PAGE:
Day 62: Roll in the Hay

Once ensconced in the stuffed chair in the Emerald Victorian’s library, sipping and breathing in the aroma of her freshly brewed coffee, Laetitia decided to take her group on a tour by jaunting cart. The jaunting cart, or jaunting car, as most of the Irish other than her grandmother call it, is a traditional two-wheeled open conveyance with seats often placed lengthwise and pulled by a single pony. It was once a very common mode of transportation in Ireland.

It required a dozen carts to convey Laetitia’s group through the countryside. They enjoyed the light breeze and the fresh country air and stopped from time to time to admire a particularly lovely view. Laetitia’s driver was an older man who had a story about Bart, one of the younger drivers who was a ladies’ man. Bart had convinced a young lady who was traveling alone to go for an after-hours ride with him. Once they were underway and alone on a road flanked by hayfields, he tried to convince her to go for a “roll in the hay.” As it turned out, something spooked the pony and they did exactly that.

In the back of his fine jaunting cart
Did an amorous fellow named Bart
Attempt to tempt Mae
For a roll in the hay
Which both did when the pony did start.

Day 61: Malapriapisms

As she walked down Raglan Road to the Emerald Victorian in the freshness of the early dawn hour, Laetitia reflected on her first two months as a Mind’s Eye Limerick tour guide. Ireland had been the perfect place to start the tours. It was, after all, where Limerick was, and Ireland’s history, culture, and beautiful scenery were sufficient to extend the tour for weeks or months. She was pleased with the numbers of tourists who had joined the daily tours, including people from Ireland itself. But would people continue to join the tour if it stayed too long in Ireland? She wasn’t sure. Most conventional tours last for one or two weeks. She decided to spend a few more weeks in Ireland, then head west to Hawaii, then on the Alaska, and then to the West Coast of the continental United States.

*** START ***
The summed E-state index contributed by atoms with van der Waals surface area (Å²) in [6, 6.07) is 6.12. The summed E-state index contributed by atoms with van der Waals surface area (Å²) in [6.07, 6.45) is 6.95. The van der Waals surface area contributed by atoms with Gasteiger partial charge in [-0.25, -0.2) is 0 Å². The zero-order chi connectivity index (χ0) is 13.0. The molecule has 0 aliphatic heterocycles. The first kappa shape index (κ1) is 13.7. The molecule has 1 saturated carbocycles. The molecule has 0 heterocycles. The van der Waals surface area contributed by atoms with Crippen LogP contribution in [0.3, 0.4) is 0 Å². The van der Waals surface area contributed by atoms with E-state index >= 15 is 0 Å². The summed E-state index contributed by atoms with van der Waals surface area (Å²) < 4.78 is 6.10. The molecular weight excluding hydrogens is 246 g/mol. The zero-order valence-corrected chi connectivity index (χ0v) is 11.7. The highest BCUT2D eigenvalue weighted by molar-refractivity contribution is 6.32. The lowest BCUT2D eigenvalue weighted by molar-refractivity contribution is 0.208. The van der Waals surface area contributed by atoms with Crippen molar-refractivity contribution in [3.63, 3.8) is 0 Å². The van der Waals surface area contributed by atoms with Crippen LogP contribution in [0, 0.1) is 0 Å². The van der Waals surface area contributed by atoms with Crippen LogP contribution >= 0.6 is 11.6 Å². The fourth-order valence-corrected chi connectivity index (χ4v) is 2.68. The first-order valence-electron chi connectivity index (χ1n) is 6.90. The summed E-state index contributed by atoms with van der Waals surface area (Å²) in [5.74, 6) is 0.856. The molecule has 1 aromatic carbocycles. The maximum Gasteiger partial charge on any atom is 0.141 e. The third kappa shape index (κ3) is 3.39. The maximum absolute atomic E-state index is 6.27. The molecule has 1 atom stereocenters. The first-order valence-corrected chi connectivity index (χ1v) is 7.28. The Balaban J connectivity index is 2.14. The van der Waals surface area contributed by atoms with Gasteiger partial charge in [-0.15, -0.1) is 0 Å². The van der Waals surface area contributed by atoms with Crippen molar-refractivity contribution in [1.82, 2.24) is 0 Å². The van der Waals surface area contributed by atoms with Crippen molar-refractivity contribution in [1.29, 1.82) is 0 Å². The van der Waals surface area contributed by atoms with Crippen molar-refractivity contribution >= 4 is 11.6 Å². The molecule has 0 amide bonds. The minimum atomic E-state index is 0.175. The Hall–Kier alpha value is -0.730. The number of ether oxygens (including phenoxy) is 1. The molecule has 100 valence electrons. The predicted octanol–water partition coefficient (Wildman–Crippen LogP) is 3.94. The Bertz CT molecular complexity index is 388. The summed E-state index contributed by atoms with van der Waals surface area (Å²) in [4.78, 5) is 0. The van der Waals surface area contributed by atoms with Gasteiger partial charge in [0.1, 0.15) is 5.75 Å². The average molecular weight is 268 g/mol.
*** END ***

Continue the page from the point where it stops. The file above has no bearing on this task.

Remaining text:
She decided to do another non-tour day. It had been almost thirty days since her last break, and she had been out late at a party the previous night. Several of Laetitia’s friends were in a play called The Rivals put on by one of Hibernia’s theaters. The play, written by Dublin-born playwright Richard Brinsley Sheridan, is a comedy first performed in 1775. Last night was the final performance of the run, and Laetitia was invited to the cast party afterward.

Laetitia’s friend May played Mrs. Malaprop, a character in the play that ridiculously misuses words and gave rise to the term “malapropism.” Citing May’s day job as a drug sales rep selling Viagra, someone made a joke that May’s malapropisms in the play were “malapriapisms,” alluding to the medical term for having a perpetual erection.

When Laetitia arrived at the Emerald Victorian, she found she’d received yet another junk email advertisement offering to help her grow a larger penis. She laughed as she deleted it. She didn’t need to lead a tour today. She already had a limerick.

A sales rep for Viagra named May
Played Malaprop in Sheridan’s play
And she made the crowd shriek
When her lines she did speak
And malapriapisms did say.